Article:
NexGen Energy Ltd, Best House In A Bad Neighborhood

NexGen Energy Ltd (TSX: NXE)  (OTC: NXGEFis a well known emerging uranium company with assets within and near the border of the world-class Athabasca Basin in northern Saskatchewan, Canada.  I believe NexGen is one of the best ways to articulate a contrarian view in the demand for, and spot price of, uranium.  Instead of rattling off facts about the global nuclear fleet of reactors, those interested in an excellent overview are encouraged to visit the World Nuclear Association website.  This article is not about convincing readers of the need for clean, reliable, base-load electricity generation.  Instead, for readers who believe in nuclear power, I review various ways one can get invested in the theme through uranium companies.

It’s all about supply & demand

Currently, there’s too much uranium supply on the market (and on the sidelines as “shadow inventory”).  Attendees at the World Nuclear Association’s Symposium in London were treated to a grim reckoning.  Traders reported that they expected to see the spot price trade below $20/lb.  Well, we’re now at $20/lb., the price is down ~40% year-to-date, and ~20% since the September symposium.  Yet, the lower the spot price, the more likely greenfield projects and capital-intensive expansions will be delayed or abandoned.  For a company like NexGen, funded for the several years, the spot price might as well be at $10/lb., it makes little difference.  Sometimes NOT being in production is a good thing. 


On the demand side, things are much more laid back.  Like many, I believe uranium consumption will experience a 3-4% CAGR for the next few decades.  That may not sound like much, but 3.5% growth equates to a doubling in demand by 2036.  Interestingly, it’s been widely reported for years that countries in the Middle East are very interested in nuclear power.  Several are making great strides in the industry.  Just this month the UAE raised $24.4 billion specifically for a nuclear plant, and Saudi Arabia had orders for $67 billion and accepted $17.5 billion in a ground-breaking sovereign bond deal.  Nuclear power could be a beneficiary of cheap debt (low-interest rates) across the globe.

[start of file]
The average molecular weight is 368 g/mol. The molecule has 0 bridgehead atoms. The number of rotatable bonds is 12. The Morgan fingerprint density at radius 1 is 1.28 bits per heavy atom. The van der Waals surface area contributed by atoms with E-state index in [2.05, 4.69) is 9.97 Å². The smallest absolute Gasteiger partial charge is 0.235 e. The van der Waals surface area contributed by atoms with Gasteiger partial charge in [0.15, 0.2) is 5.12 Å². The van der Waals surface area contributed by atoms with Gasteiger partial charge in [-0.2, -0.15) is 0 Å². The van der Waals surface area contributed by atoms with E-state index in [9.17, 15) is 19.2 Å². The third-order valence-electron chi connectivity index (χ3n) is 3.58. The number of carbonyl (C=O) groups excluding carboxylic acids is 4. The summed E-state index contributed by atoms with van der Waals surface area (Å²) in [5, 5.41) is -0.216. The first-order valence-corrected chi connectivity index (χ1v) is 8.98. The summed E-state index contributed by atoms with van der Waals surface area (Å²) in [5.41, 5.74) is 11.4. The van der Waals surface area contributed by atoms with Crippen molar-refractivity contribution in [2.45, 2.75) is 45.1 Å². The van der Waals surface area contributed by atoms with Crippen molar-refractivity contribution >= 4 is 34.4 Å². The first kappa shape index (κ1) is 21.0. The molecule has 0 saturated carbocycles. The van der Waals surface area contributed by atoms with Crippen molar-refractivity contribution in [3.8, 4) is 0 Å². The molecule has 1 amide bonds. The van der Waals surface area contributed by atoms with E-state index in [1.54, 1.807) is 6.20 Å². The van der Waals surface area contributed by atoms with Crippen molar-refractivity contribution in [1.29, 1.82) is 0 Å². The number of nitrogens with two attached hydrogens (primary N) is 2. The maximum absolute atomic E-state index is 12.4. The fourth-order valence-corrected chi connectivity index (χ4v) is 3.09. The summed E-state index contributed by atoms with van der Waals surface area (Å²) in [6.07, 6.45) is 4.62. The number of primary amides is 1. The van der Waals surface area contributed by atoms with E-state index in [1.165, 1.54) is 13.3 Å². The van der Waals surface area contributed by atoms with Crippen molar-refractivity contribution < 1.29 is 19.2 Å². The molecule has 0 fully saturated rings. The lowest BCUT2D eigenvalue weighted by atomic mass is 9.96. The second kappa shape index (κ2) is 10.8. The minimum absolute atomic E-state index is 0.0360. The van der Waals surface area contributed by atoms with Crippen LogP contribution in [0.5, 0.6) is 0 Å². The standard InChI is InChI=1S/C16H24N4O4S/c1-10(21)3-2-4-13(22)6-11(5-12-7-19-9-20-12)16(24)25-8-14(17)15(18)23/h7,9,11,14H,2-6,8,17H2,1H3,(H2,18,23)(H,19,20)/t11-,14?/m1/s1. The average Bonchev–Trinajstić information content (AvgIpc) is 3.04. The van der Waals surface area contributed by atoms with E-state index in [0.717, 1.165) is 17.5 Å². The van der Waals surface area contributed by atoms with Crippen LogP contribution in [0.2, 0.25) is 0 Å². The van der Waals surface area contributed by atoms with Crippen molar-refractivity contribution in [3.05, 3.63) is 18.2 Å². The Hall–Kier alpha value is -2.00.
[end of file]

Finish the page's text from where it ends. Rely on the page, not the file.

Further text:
Where will new supply come from?  The top 10 uranium-producing countries delivered approximately 60,000 metric tons in 2015.  Of that amount, a combined ~47% came from top producing country Kazakhstan, along with Russia & Ukraine.  By comparison, just ~34% came from Canada, Australia & the U.S. 

Kazakhstan, Russia & Ukraine accounted for ~47% of uranium supply in 2015

Tensions between Russia and the West have increased dramatically.  Putin’s sphere of influence over a major portion of the world’s supply (Russia + Kazakhstan + Ukraine) should be of grave concern. Consider this article in which the author points out,

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